Joe Carlebach is a Councillor for Avonmore and Brook Green Ward on Hammersmith and Fulham Council.

Many Londoners were bemused by Theresa May’s decision to deny Boris and the Met the use of water cannons in London. They understand that this part of the policing arsenal would only be used in exceptional circumstances. It would not be a feature of life in the capital.

There are two main aspects to why Boris was right to ask, and why the Home Secretary was wrong to say no. First, deploying water cannons would only be sanctioned in extraordinary circumstances, with the aim of protecting Londoners, their homes and their businesses – surely this is better than using “lethal” force such as firearms. It is also a deterrent for those intent on mass violence and anti-social behaviour, and, as we know from history, deterrent has a real value in maintaining good order. Adequate sign-off safeguards could easily be put in place to ensure that the deployment of water cannons was very much the exception rather than the rule.

Any reasonable measure that helps with the maintenance of law and order, and especially with the protection of ordinary people, must be a priority. As is always the case, it is not the political elite or the wealthy who suffer most when law and order begins to deteriorate. It is ordinary citizens, the vulnerable (especially the elderly), and the small business owners whose premises are looted and destroyed.

The second reason why this was an erroneous decision is the clear gap in standards between London and Northern Ireland. Many of us fail to understand why the use of water cannon is “appropriate” in Northern Ireland but not in London. Either this measure is an acceptable tool for law and order, or it is not. The good people of Northern Ireland are quintessentially no different from the good people of London. We are all citizens of the United Kingdom, and we should all have the same rights under law.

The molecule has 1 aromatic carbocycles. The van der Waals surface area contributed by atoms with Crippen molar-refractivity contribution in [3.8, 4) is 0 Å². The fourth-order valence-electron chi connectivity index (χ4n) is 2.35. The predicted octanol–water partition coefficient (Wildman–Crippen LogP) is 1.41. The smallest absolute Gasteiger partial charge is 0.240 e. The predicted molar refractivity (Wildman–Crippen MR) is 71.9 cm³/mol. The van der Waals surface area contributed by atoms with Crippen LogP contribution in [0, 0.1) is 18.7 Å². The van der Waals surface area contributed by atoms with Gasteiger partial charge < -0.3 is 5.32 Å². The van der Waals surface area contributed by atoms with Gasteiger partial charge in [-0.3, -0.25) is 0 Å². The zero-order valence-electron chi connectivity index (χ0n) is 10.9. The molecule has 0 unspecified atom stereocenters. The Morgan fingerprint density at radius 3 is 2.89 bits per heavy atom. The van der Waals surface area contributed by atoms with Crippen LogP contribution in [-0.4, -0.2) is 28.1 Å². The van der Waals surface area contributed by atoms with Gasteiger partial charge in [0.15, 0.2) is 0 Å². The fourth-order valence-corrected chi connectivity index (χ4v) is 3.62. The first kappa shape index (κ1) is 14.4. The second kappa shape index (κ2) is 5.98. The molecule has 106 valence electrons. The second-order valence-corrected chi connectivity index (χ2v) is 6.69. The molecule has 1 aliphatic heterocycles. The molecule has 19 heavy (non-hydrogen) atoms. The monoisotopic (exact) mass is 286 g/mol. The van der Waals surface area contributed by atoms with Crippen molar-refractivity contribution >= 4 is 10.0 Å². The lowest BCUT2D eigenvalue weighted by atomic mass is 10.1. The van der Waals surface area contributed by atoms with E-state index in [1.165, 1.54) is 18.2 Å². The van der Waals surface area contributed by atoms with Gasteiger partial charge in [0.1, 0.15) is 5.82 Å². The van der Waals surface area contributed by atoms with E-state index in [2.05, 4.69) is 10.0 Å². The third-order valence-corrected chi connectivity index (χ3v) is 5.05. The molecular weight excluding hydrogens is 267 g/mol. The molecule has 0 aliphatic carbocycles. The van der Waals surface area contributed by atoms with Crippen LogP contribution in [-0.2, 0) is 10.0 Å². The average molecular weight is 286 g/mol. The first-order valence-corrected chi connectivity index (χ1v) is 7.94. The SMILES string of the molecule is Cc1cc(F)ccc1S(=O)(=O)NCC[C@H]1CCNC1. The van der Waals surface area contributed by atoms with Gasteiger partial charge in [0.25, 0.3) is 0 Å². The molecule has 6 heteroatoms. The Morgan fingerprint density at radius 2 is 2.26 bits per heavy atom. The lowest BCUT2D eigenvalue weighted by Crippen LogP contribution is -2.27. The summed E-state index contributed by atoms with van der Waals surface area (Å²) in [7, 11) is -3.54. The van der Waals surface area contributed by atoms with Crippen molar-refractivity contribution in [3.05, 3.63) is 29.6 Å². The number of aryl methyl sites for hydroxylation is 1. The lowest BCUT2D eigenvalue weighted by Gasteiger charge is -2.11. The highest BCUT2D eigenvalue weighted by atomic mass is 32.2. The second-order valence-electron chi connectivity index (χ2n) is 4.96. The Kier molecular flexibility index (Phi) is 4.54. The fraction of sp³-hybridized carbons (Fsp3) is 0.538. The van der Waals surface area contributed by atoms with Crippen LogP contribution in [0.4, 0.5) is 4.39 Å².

There is, and has been for many, many years, a vibrant Northern Irish community living in and contributing to London. It is simply irrational that members of this community (and any of us visiting the province for that matter) can be protected by the use of Water Cannon when in Northern Ireland, but not when they return to London.

I believe many Londoners feel let down by this misplaced decision. I say again, to be absolutely clear, that I do not want to see the regular use of this equipment. But many would feel safer in our much-loved city knowing that there was another non-lethal option to uphold the peace and to support the all-too-stretched “thin blue line” in exceptional circumstances.

The Home Secretary (for whom I have a huge amount of respect) might do better to concentrate her efforts on resolving the burgeoning crisis in and around Calais. Amazingly, this seems to have caught the authorities by surprise and is having such a huge impact on our hauliers, holiday makers and the citizens of Kent. Her time would be better spent solving that problem, rather than thwarting the legitimate moves of a democratically elected Mayor acting to protect his citizens.